Randee Bloom, RN, MBA, PhD, has been one of the incredible volunteers assisting with the Mother-Baby project. Her story below outlines her motivation and enthusiasm to be involved in the Mother-Baby journey.
1. Tell us a bit about yourself?
My husband and I are proud parents of three adult children, two daughters (now married to two wonderful son-in-laws) and a son; and now joyful grandparents of an 13-month old grandson!
Professionally, I first started practicing as a pediatric nurse, then became a hospital administrator and then later a healthcare consultant. I’ve always had an interest in nonprofit management and specifically volunteer service.
I’m now working nearly full-time in a volunteer capacity for several nonprofit organizations in health and human services. I’m especially interested in clinical care services, healthcare practices and volunteer services for healthcare professionals.
2. How did you become involved in maternal and child health? What led you to become a breastfeeding advocate?
I was initially contacted via my work with the AARP-Create the Good volunteer recruitment tool and its possible value toward the development of the team of supporters for the project. I am a strong supporter of breastfeeding as the ideal method of new baby care for the benefit of the baby and mother. Additionally, I envision the value of this methodology of patient education and support (technology, and specifically hand-held, readily accessible, evidence-based and free) especially for individuals (mothers/fathers/support team) not otherwise able to obtain the information, especially so readily.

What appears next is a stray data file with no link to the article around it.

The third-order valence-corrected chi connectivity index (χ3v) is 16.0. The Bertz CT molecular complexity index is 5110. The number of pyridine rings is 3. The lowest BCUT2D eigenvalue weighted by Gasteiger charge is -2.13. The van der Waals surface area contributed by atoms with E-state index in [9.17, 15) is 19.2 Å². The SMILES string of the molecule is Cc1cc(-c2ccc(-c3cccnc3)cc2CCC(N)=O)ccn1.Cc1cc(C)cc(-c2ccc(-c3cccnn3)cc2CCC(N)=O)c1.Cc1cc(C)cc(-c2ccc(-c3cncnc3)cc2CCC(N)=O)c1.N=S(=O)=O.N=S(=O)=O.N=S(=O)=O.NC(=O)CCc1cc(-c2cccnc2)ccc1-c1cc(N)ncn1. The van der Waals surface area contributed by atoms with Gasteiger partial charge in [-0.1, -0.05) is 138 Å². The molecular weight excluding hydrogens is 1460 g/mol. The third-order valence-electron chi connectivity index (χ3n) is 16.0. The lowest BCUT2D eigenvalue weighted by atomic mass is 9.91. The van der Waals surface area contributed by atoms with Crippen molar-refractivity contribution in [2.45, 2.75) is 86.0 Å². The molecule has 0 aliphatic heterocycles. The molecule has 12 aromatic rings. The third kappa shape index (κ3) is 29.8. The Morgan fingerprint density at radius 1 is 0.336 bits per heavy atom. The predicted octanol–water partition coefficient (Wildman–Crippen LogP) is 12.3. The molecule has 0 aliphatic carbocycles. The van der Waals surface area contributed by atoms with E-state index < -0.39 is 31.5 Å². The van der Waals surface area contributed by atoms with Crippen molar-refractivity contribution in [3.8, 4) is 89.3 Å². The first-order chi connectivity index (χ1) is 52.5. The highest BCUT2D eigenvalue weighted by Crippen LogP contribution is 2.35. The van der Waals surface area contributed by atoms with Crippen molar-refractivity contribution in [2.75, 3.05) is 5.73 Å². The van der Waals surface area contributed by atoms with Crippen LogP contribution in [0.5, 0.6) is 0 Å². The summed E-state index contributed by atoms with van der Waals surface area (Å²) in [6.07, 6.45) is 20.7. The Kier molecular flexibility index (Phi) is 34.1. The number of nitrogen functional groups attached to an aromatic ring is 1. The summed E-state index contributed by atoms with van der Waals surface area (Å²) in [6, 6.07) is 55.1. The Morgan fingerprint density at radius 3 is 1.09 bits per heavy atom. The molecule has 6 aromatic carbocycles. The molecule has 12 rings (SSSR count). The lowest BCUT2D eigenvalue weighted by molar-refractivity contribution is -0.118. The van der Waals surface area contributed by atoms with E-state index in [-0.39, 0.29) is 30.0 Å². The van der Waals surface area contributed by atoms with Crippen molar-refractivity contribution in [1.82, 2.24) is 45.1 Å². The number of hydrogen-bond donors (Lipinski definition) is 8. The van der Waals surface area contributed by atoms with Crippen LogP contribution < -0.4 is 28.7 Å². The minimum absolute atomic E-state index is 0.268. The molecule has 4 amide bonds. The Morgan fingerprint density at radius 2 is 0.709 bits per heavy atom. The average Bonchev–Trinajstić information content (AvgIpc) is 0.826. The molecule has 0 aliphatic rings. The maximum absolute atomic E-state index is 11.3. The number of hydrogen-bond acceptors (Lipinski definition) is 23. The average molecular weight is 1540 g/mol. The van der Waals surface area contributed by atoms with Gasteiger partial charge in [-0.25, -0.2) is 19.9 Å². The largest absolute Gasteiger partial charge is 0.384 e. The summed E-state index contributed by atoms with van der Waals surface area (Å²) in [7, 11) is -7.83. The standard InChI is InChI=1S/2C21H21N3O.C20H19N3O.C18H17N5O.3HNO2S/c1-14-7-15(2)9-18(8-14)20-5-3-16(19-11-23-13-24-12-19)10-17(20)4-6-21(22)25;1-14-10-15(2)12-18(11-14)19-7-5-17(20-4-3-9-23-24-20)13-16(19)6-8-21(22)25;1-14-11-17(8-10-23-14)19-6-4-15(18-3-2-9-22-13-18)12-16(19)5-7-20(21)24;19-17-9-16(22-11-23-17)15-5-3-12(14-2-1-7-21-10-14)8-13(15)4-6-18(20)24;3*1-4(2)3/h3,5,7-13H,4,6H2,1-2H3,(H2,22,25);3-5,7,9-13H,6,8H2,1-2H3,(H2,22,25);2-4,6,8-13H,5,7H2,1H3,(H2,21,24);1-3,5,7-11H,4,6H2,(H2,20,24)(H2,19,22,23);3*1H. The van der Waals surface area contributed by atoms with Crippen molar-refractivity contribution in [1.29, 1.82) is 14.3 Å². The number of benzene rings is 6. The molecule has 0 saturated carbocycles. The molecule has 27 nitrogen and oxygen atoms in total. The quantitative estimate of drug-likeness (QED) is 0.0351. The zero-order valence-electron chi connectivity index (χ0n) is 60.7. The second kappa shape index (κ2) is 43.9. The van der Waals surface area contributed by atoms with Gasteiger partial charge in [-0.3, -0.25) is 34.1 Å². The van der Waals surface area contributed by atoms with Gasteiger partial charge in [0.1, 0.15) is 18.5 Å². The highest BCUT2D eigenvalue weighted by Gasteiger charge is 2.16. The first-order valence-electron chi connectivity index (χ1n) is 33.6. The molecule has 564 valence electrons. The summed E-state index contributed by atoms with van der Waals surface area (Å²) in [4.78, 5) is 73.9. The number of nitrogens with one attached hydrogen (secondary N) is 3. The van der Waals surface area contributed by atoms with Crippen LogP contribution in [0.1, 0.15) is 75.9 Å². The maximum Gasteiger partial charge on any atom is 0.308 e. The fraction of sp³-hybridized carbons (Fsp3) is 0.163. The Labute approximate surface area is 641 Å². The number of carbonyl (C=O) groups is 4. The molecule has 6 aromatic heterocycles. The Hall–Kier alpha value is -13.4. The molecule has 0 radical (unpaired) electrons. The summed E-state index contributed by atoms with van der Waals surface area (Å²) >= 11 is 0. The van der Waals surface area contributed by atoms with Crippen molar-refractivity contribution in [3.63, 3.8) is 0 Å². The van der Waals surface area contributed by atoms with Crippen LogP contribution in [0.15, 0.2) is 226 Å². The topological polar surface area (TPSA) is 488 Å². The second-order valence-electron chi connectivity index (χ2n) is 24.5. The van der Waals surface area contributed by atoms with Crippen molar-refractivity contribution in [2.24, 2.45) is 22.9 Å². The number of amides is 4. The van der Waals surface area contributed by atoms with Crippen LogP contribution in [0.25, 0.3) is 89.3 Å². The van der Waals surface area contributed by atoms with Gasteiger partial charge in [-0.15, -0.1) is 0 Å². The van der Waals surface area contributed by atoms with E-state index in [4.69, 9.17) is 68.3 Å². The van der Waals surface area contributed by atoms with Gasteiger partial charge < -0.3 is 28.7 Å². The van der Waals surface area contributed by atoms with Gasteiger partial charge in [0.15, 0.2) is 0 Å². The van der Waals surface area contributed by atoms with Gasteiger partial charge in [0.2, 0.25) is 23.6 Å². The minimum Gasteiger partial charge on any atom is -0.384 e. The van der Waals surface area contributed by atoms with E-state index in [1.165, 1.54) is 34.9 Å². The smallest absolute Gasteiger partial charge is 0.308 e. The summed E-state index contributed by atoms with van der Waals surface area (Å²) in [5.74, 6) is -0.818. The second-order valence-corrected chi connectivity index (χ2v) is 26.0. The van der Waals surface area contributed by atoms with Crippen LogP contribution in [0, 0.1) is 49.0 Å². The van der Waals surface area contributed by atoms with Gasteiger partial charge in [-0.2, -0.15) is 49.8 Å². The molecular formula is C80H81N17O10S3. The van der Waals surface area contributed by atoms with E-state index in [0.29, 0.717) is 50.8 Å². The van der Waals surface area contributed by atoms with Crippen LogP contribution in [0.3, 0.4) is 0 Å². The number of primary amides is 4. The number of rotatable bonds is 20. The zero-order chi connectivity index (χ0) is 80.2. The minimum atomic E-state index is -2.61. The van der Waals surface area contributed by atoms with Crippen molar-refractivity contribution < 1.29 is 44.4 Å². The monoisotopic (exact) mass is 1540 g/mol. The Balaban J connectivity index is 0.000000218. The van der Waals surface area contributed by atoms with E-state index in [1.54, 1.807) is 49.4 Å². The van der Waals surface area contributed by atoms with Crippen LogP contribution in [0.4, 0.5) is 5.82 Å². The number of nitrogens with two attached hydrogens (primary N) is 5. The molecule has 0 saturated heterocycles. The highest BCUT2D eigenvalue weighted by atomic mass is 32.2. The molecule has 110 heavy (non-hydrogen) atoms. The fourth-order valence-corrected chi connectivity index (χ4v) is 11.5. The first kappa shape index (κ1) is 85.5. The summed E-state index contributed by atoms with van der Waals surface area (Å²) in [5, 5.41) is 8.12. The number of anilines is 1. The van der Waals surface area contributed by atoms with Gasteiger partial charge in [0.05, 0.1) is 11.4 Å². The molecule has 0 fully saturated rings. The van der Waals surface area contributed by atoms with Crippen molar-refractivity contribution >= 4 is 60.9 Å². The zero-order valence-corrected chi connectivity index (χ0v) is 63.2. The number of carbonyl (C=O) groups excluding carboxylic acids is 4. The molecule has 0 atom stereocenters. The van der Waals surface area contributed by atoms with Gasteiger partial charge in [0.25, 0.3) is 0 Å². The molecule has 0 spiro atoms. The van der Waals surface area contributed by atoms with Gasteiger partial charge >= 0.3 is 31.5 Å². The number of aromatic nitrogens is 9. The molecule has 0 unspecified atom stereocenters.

3. How did being a mother yourself influence your approach to breastfeeding? What challenges did you have and what support did you receive?
I happily anticipated the opportunity to breastfeed each of my children. I fortunately had three very successful natural childbirth experiences and was able to breastfeed each child for at least 6 months.
I recall very little challenges to my breastfeeding experiences. Of note, I worked full-time following my first daughter’s birth and was able to maintain her exclusive breastfeeding diet with relative ease. During the early months of my second and third children’s life I worked part-time and again could maintain their breastfeeding diet. I enjoyed great support from my husband, mother, other relatives, friends, colleagues and clients.
4. What do you think are the biggest challenges for mothers today in your community to breastfeeding?
I believe the biggest challenges for mothers now is too much information that is readily available but often very conflicting and many times wrong. Much of the information obtained from others (family/friends) is simply their personal experience, not applicable to the individual mother. And the plethora of information accessible on-line provides, I believe, a false sense of confidence: information obtained is often believed to be right and thus the individual exercises their behaviors based upon the information rather than the source or applicability to their personal situation.
While breastfeeding is as natural a human practice as we can demonstrate, there is a significant number of healthcare-specific aspects that highly influence the “success” of the breastfeeding experience. Mothers not otherwise correctly educated, for their own and their baby’s individual needs, applies the obtained information as if there exists a one-size for all methodology. Nowhere else in healthcare would this be acceptable.